Husky 701 spied
Spy shots reveal Husky’s bold bid to build a 700cc Scrambler
New road bikes look ready
‘It’s clear Husky is going head to head with the Ducati Scrambler’
Husqvarna are about to unleash a new range of bikes and these exclusive spy shots show the firm has a few surprises up its sleeve, too. Husqvarna’s trump card is that they have access to sister company KTM’S entire range of engines and chassis platforms – and they’re not being shy about raiding the cupboard.
Already enjoying good feedback on concept models revealed at shows, they’re really hoping to hit the target with a vengeance when they unleash a whole sheath of Arrow models – and these new images, grabbed last week in Spain, reveal yet another new model that Husky have been keeping quiet about.
The first variants that are expected to be released are based around the Duke 390 platform, and dubbed the 401 Svartpilen (Black Arrow) and 401 Vitpilen (White Arrow). The dark side is focused on scrambler styling, while the lighter side targets the equally on-trend rush to release café racers. The firm have been very open about the duo, publicly presenting concept bikes, and promising their arrival in the near future. They have also comprehensively teased us with a hotter 701 Vitpilen café racer, but the shock lurking in this new brace of spy shots is the addition of a Svartpilen version of the 701. Clearly sporting a revised clock position, a scrambler-esque set of fat handlebars, dual-purpose rubber, and covered in mud, it’s a clear indication that they’re set to go head-to-head with Ducati’s Scrambler.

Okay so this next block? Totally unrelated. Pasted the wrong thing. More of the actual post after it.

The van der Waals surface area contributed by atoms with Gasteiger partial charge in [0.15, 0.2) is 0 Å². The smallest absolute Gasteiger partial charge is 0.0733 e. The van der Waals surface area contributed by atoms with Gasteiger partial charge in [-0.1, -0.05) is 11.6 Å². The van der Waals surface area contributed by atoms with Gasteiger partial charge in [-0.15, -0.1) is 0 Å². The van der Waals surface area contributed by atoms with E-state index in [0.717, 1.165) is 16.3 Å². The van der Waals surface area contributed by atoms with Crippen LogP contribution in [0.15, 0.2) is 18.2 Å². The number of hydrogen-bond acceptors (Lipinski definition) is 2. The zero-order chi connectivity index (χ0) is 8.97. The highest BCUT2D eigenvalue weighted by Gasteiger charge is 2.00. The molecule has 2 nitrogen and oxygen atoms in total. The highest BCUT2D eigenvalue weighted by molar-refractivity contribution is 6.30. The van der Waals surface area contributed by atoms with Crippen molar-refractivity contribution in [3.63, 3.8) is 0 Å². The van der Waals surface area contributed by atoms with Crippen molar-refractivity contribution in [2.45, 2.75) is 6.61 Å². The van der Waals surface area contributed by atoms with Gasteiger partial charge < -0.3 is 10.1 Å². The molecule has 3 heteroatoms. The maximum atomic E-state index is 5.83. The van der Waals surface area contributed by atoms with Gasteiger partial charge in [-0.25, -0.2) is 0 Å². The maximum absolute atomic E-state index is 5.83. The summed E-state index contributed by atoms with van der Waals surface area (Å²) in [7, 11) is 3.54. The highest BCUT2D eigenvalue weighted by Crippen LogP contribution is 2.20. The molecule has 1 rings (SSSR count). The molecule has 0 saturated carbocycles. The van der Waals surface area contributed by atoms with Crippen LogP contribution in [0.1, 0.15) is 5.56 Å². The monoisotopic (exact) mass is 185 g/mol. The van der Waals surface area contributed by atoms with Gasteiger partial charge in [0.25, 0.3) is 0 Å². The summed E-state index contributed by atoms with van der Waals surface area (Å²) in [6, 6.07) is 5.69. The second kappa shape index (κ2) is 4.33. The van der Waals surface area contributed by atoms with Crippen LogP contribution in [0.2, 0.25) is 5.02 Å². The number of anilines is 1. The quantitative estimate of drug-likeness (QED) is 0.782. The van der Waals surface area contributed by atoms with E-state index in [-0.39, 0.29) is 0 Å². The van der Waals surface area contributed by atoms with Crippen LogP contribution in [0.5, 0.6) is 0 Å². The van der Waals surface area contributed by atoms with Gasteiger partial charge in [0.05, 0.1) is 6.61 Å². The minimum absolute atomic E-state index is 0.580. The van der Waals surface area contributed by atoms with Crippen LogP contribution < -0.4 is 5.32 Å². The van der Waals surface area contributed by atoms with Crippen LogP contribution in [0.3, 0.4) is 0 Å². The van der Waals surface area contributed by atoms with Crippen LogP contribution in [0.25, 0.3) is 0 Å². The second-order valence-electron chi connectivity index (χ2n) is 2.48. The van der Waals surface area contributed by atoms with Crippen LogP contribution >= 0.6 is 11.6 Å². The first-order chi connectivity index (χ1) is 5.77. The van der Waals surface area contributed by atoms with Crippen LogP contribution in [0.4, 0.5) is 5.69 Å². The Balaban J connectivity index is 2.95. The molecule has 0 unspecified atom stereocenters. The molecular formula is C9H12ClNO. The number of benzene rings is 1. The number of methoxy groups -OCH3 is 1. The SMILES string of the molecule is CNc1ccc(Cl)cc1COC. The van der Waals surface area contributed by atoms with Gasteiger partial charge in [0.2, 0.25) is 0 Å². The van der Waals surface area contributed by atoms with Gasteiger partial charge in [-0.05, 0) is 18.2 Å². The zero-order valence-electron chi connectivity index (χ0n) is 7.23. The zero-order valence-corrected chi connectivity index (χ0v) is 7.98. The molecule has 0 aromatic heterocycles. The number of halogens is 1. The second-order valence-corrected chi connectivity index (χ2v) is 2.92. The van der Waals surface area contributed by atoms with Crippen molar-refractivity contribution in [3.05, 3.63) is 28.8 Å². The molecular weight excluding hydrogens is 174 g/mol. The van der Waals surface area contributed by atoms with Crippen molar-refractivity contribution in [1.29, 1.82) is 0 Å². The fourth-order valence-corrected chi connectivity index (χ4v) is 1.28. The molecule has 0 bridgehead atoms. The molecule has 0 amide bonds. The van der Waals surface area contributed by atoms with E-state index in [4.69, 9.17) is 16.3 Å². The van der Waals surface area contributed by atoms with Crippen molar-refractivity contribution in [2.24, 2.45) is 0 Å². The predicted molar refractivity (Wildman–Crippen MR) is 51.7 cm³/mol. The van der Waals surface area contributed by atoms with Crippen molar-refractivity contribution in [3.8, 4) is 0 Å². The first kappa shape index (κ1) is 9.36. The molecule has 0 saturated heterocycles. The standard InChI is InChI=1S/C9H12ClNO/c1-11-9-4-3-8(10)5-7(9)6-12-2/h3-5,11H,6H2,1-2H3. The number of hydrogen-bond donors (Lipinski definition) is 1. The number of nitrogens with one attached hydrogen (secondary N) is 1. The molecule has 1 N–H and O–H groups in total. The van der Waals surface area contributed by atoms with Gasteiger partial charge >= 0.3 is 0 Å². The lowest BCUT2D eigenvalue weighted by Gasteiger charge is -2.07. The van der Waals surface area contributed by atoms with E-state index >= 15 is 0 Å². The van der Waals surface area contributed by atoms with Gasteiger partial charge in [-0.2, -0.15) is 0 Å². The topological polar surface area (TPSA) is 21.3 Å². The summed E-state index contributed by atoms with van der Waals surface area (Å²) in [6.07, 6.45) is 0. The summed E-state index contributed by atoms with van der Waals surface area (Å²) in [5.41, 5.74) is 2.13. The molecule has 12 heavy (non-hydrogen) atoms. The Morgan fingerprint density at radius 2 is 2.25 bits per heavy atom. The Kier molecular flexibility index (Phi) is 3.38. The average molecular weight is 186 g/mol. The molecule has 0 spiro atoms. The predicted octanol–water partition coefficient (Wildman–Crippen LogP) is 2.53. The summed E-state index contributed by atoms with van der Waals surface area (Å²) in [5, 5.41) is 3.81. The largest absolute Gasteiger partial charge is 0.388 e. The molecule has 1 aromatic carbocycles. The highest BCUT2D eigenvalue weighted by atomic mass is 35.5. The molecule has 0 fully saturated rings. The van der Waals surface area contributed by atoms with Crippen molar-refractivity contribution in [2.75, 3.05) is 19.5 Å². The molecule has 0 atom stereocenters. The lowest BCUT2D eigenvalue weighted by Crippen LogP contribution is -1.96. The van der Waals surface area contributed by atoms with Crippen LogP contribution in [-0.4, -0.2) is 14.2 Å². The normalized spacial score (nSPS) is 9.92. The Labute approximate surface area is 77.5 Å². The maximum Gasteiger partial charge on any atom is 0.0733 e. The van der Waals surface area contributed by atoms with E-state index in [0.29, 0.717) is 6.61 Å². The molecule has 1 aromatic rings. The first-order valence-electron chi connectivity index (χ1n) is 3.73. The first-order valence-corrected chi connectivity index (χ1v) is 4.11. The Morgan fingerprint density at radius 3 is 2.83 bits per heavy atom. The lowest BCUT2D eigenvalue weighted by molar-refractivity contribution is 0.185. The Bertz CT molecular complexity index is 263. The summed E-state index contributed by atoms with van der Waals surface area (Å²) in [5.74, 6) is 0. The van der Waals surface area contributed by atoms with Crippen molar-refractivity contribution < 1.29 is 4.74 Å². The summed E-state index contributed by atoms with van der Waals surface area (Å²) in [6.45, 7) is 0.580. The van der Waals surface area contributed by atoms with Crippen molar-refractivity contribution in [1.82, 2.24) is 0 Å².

Both versions of the larger 701 were spotted this week, but one is visibly more advanced in its development. The Vitpilen version wears far more production-ready looking components, including what looks to be a more realistic version of the spectacularly convoluted exhaust end can seen on the concept bike. While the end can and stay are still relatively rough look- ing, the shape looks well resolved, and there’s a neat little heel guard already in place. The collector and header look very final, and there’s even a neat pair of shrouds masking the ugliness of the collector box.
The engine has moved on, too, and now proudly displays the firm’s ‘H’ logo on the main casing, while the large single radiator also wears neat shroud caps at either end. Although devoid of branding on the tank, the shape has no rough areas or duct tape visible. The tail unit shape also appears close to final, and while there is plenty of tape, this appears to simply be hiding decals, rather than its form. The pillion pad/ cowl fits well, and even boasts a strap, and the swingarm-mounted mudguard and numberplate hanger are clearly final versions – while the rear light does look to be a dummy. The front light is, too, and is expected to be replaced by a round dish style unit for production. The front subframe moulding appears complete, providing a mount for the headlamp as well as a console from which LED indicators sprout.
Dirty secret revealed
The surprise scrambler version differs in a few key areas. The road tyres are replaced by dual-purpose rubber, the clip-ons are shunned for a fat handlebar, the clock is raised and angled more upright, the rear numberplate assembly is ditched for a conventional subframe-mounted hangar, the engine is painted black and… that’s it. It looks a fair way behind the Vitpilen in terms of readiness.
What’s good Now riders of older bikes can charge smartphones or tablets while they ride. The O-108 USB charger is weatherproof, compact, and clever enough to detect if your bike’s battery is running low. What’s not You can no longer use the ‘sorry, my phone went flat’ as an excuse for ‘going missing’. www.tecmate.com
The 701 Svartpilen Scrambler (left and main picture) is a pleasant surprise